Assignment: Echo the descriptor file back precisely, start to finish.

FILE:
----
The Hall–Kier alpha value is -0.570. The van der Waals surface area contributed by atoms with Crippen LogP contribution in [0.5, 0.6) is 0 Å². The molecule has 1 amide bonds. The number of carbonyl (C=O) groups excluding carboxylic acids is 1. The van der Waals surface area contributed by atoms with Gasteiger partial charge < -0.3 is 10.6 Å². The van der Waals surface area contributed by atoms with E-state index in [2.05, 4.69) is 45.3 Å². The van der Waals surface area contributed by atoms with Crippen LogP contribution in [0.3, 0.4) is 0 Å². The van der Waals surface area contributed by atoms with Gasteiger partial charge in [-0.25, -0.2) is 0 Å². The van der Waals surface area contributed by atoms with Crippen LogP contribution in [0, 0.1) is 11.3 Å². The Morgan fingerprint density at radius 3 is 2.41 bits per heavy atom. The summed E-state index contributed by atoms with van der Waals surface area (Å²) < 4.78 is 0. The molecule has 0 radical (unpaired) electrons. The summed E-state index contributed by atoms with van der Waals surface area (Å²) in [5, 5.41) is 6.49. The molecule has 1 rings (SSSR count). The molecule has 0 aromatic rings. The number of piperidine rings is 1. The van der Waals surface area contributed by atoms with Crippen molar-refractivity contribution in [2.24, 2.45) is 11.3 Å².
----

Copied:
The Hall–Kier alpha value is -0.570. The van der Waals surface area contributed by atoms with Crippen LogP contribution in [0.5, 0.6) is 0 Å². The molecule has 1 amide bonds. The number of carbonyl (C=O) groups excluding carboxylic acids is 1. The van der Waals surface area contributed by atoms with Gasteiger partial charge < -0.3 is 10.6 Å². The van der Waals surface area contributed by atoms with E-state index in [2.05, 4.69) is 45.3 Å². The van der Waals surface area contributed by atoms with Crippen LogP contribution in [0.3, 0.4) is 0 Å². The van der Waals surface area contributed by atoms with Gasteiger partial charge in [-0.25, -0.2) is 0 Å². The van der Waals surface area contributed by atoms with Crippen LogP contribution in [0, 0.1) is 11.3 Å². The Morgan fingerprint density at radius 3 is 2.41 bits per heavy atom. The summed E-state index contributed by atoms with van der Waals surface area (Å²) < 4.78 is 0. The molecule has 0 radical (unpaired) electrons. The summed E-state index contributed by atoms with van der Waals surface area (Å²) in [5, 5.41) is 6.49. The molecule has 1 rings (SSSR count). The molecule has 0 aromatic rings. The number of piperidine rings is 1. The van der Waals surface area contributed by atoms with Crippen molar-refractivity contribution in [2.24, 2.45) is 11.3 Å².